Several hundred years ago a magical substance known as aether was discovered in England, and it changed the world in this beautifully written, complex fantasy novel, British author MacLeod's second (after the underrated The Great Wheel). Kings were overthrown. Aether-based industries flourished. Now, near the end of the Third Age of Industry (roughly the equivalent of our Victorian Age), great Guilds run the nation. Powerful captains of industry live like nobility, while the impoverished masses risk their lives mining, refining and working with the dangerous substance that supports the economy. Cracks are beginning to show in society, however. The poor are getting poorer. Quality workmanship is hard to find. Those who come into too much contact with aether often mutate into sometimes monstrous creatures called changelings. Worse still, there are dark rumors that the aether may be running out. The narrator, Robert Borrows, who rises from near-poverty as the son of a humble guildsman, falls in love with a changeling, participates in the revolution that brings the Third Age to its end and winds up among the masters of the new world that rises out of its ruins. With its strong character development and gritty, alternate London, this book won't attract fans of Robert Jordan or Terry Goodkind, but should hold great appeal to readers who love the more sophisticated fantasy of Michael Swanwick, John Crowley or even China Miéville. (May 6)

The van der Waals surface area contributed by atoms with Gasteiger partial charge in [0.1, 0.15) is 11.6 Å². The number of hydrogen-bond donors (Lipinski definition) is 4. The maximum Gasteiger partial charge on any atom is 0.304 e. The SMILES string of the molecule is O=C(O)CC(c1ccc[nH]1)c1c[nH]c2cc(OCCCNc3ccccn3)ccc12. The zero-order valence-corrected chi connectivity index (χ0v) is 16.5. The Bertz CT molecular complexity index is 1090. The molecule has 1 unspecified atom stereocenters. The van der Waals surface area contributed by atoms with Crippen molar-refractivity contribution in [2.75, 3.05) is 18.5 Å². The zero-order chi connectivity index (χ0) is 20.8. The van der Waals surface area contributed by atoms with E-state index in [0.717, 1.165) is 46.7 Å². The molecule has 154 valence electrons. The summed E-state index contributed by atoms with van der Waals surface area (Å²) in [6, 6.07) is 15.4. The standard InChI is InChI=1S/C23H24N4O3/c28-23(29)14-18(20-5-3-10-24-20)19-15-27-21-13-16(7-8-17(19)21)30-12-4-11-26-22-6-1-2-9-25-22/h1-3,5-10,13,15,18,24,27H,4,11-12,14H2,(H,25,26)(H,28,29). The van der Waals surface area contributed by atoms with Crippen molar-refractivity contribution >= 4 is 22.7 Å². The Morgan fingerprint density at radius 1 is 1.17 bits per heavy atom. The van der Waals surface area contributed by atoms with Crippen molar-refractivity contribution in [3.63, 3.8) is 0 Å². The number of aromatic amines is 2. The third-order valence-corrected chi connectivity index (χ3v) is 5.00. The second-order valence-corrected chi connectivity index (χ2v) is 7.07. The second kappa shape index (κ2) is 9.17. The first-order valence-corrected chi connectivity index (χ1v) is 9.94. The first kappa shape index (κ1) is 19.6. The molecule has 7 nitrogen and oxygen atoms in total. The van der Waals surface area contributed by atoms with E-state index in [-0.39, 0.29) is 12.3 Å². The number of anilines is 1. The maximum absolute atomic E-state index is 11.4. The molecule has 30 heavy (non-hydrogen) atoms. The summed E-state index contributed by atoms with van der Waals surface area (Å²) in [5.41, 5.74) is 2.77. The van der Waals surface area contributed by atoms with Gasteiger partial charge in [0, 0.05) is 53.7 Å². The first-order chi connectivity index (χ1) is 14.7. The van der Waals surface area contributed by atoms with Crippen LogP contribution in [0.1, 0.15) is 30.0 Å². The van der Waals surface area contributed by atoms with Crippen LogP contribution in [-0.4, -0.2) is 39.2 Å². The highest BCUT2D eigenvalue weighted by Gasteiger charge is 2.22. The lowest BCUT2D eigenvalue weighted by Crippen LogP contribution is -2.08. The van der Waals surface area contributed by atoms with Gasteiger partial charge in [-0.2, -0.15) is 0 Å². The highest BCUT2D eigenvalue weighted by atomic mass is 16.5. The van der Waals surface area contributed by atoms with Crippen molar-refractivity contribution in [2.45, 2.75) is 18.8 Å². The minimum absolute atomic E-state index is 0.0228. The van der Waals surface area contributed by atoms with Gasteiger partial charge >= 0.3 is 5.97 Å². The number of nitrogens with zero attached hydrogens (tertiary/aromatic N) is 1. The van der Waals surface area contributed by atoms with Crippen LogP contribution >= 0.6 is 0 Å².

Forecast:The jacket art—Thames-side London overshadowed by machinery—nicely captures the novel's grim, understated feel, but it's unlikely to grab the attention of the 12-year-olds of all ages who tend to thumb through the SF and fantasy bookstore shelves lookingfor babes and broadswords. MacLeod's novella
The Summer Isles won a World Fantasy Award.